John McCain was slightly less crotchety than usual during his morning appearance on Fox News Sunday. First, he softened his months-long stance on the United States ambassador to the United Nations, Susan Rice, who he has relentlessly criticized for the statements she made in the wake of the Benghazi attack, which she initially blamed on a spontaneous protest — as opposed to a planned act of terrorism — because the CIA told her that was the case. McCain had previously said he would block Rice's nomination to replace Hillary Clinton as secretary of state, but today he told Chris Wallace that he'd "give everyone the benefit of explaining their position and the actions that they took." He added, "I'd be glad to have the opportunity to discuss these issues with her."
McCain's possible new willingness to budge on the issue might have something to do with Rice's recent defense of her statements. On Wednesday, she addressed the supposed controversy publicly for the first time, saying that she had relied "solely and squarely on the information provided to me by the intelligence community." She added that the information was "preliminary" at the time, and that, "Everyone, particularly the intelligence community, has worked in good faith to provide the best assessment based on the information available." As our own John Heilemann just pointed out, President Obama's unwavering support of Rice — coupled with the consensus that she did nothing wrong — mean that McCain's battle against her is clearly a losing one.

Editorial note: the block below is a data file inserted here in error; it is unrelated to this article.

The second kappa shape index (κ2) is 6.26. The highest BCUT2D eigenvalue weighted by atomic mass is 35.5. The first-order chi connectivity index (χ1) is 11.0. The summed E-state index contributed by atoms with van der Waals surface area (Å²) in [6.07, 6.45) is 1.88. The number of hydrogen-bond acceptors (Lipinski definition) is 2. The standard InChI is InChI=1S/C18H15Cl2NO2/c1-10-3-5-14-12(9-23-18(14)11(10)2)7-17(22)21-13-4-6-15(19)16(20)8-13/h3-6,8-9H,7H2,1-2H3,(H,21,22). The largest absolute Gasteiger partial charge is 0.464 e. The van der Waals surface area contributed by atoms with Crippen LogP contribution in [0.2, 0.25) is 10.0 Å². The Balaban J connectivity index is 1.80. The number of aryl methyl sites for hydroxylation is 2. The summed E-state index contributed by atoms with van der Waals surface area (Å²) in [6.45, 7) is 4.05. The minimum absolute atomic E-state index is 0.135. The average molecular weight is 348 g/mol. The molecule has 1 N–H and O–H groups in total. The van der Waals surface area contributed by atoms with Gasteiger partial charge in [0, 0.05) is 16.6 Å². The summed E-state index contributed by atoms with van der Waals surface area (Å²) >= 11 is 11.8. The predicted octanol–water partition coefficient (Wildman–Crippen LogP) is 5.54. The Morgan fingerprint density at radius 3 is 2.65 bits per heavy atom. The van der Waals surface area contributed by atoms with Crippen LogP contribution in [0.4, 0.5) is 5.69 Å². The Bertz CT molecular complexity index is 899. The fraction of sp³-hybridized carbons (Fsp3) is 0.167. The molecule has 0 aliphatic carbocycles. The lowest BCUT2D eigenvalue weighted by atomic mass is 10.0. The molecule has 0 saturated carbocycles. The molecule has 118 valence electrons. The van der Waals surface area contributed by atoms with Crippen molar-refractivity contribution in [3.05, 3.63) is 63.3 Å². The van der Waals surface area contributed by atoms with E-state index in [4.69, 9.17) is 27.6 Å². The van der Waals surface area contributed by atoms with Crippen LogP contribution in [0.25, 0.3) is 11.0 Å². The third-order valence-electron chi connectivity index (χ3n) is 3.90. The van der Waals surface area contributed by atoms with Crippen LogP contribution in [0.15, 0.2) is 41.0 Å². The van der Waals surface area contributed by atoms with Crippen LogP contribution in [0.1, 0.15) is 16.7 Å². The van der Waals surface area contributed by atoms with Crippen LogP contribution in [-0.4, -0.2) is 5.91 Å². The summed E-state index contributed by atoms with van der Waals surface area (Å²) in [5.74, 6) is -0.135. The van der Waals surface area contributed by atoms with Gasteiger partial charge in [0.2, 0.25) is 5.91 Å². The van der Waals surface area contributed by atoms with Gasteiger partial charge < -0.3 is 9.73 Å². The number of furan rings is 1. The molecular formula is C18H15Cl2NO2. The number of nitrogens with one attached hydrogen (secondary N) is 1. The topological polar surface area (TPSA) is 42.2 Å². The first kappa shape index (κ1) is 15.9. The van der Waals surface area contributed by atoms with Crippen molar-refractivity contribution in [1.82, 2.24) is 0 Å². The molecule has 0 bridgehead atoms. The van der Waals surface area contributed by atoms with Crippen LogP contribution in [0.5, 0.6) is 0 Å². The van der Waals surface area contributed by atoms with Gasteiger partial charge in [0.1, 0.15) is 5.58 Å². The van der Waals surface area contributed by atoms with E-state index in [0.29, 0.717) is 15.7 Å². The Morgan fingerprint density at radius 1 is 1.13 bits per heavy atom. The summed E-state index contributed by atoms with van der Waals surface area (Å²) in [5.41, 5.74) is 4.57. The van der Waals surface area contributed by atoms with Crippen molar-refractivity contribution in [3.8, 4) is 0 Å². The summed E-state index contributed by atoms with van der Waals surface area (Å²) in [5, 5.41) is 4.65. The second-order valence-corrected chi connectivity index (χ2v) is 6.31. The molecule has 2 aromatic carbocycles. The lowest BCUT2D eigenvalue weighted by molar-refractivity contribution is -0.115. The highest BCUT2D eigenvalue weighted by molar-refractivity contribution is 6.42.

The Arizona senator also joined fellow Republicans Lindsey Graham and Peter King in acknowledging the need for higher tax revenues to avoid the fiscal cliff. He suggested that closing loopholes like deductions for charitable giving and home loan mortgages might be one solution, though he maintained that he is "very much opposed to raising tax rates" themselves. When challenged by host Chris Wallace, who pointed out that he once seemed to favor higher taxes for the rich, McCain played dumb. "Every economist that I respect says if you raise tax rates at this time, in fact, the president even said that a couple of years ago, it harms the economy...Unless I can be convinced that raising tax rates will be beneficial, then obviously I think there's reason and ground for my position." However, he added, "I also believe that we can and must get an agreement, otherwise I think first of all, the markets are going to start reacting."
Finally, he talked about the Republicans' much-discussed failure to win over women, minorities, and young voters during the election. "There is no doubt whatsoever that the demographics are not on our side," McCain said. "We have to have a bigger tent. No doubt about it. And obviously we have to do immigration reform." Last but not least, he called for the GOP to decrease its focus on destroying reproductive rights: "I don’t think anybody like me – I can state my position on abortion, but other than that, leave the issue alone when we are in the kind of economic situation, and frankly, national security situation that we’re in." There's the maverick we remember, sort of.